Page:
7 Ways Minimalism Puts Money Back in Your Pocket

You may think minimalism is about having hardly any possessions and living in a bare-walled house…but that is not exactly it. Minimalism is mainly about focusing and reorganizing your goals, priorities, and pursuits.

 

This does usually include owning less stuff, because too much stuff just gets in the way and clutters our lives. The accumulation of stuff often invokes a never-ending cycle of wanting more and buying more and never being satisfied with what we have.

 

I have been on a purging marathon for the last 6 months. I feel happier and lighter with less stuff.

I have never been a hoarder, but it amazes me how much stuff I have accumulated over the years, and it always seems to end up in the spare closet or the jam-packed junk drawer.

 

Today I want to share a few huge benefits I’ve discovered lately in owning less stuff – like saving money. I hope this inspires you if you are looking for some motivation to pare down your own possessions and save some money doing it!

Here are several ways minimalism saves you money:

 

    1. Buy less stuff. The obvious, first no-brainer step. Buy less = save more. Once you make the decision to own less stuff, you will automatically stop seeking out and buying new stuff to bring into your home.

    2. Donate your stuff. Donating your stuff is actually tax-deductible. The IRS allows you to deduct the fair market value of donated items such as clothing, household goods, furniture, shoes, books and even cars.

    3. Sell your unwanted stuff. Houses are full of stuff that can be sold for easy cash. Sometimes you can make a decent amount of money just by finding and selling hidden and forgotten treasures, collectibles, antiques, etc from around the house. eBay, Amazon, Craigslist, and garage/yard sales are great ways to list and sell your stuff and put some cash back in  your wallet.

      *Side Note: I used eBay and Amazon for many years during college to sell collectibles and unwanted stuff and made some decent money doing it. This was my first side-hustle gig.

    4. Housing Less Stuff. The average new house is over 2,600 square feet. That’s 1,000 square feet bigger than the homes built in 1973. It’s no coincidence that as houses have gotten bigger, people have also accumulated more stuff to fill these huge houses. In the last 50 years, the average house has tripled in size. Obviously, these bigger houses are coming with bigger price tags, jumbo mortagages, increases in energy/gas costs, and increases in overall cost of maintenance. There’s a reason the tiny house movement is growing rapidly in popularity. Smaller, tinier houses are just more practical.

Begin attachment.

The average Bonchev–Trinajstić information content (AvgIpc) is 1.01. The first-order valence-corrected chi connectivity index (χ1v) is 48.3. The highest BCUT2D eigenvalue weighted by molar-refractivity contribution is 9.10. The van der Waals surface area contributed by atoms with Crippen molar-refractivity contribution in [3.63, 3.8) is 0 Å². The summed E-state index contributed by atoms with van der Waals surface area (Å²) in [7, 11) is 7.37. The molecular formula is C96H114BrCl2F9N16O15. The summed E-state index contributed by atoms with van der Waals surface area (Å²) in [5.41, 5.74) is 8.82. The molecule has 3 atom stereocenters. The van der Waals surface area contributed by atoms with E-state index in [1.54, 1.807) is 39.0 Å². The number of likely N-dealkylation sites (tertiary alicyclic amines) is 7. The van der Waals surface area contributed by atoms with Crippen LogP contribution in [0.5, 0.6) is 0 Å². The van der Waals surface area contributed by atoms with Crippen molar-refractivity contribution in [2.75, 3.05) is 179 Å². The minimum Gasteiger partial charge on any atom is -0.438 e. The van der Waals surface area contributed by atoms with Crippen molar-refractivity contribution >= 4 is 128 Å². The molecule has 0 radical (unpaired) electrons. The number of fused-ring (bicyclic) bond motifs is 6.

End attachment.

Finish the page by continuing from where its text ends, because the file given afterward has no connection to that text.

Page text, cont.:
5. Storing Less Stuff: Even though it would seem there should be plenty of room for storage in today’s average-sized house, the fastest growing commercial real estate is actually off-site storage. People are paying on average $100/month for an average 10×20 storage unit. That’s $1200/year to store stuff that has no obvious day-to-day need or use if it’s going to be packed up and stored away.

    6. Less maintenance/repairs. Having less stuff means less stuff to take care of, clean, repair and maintain. It can be costly to maintain stuff. Things wear out and break down and then it costs more money to repair or replace.

      Lets take cars for example. Cars can be expensive to purchase, insure, maintain, repair and replace. According to a study by Experian Automotive, American households own an average of 2.28 vehicles, with more than 35 percent of households owning three or more cars. Imagine if we scale back to only 1 or 2 cars per household (or maybe none). This could save you a tremendous amount of money.

    7. More Time and Freedom to Earn Extra Income. One of the greatest benefits of minimalism is the amount of time that is freed up. Implementing steps 1 through 6 above means you will have less to clean, organize, maintain, and repair. This will allow you to have more time for other pursuits, such as making extra income/money. This extra money could help pay down debt, fund an emergency fund, or contribute to investment and retirement accounts.

 

 

Your Turn: How could you live with less and simplify your life?

 

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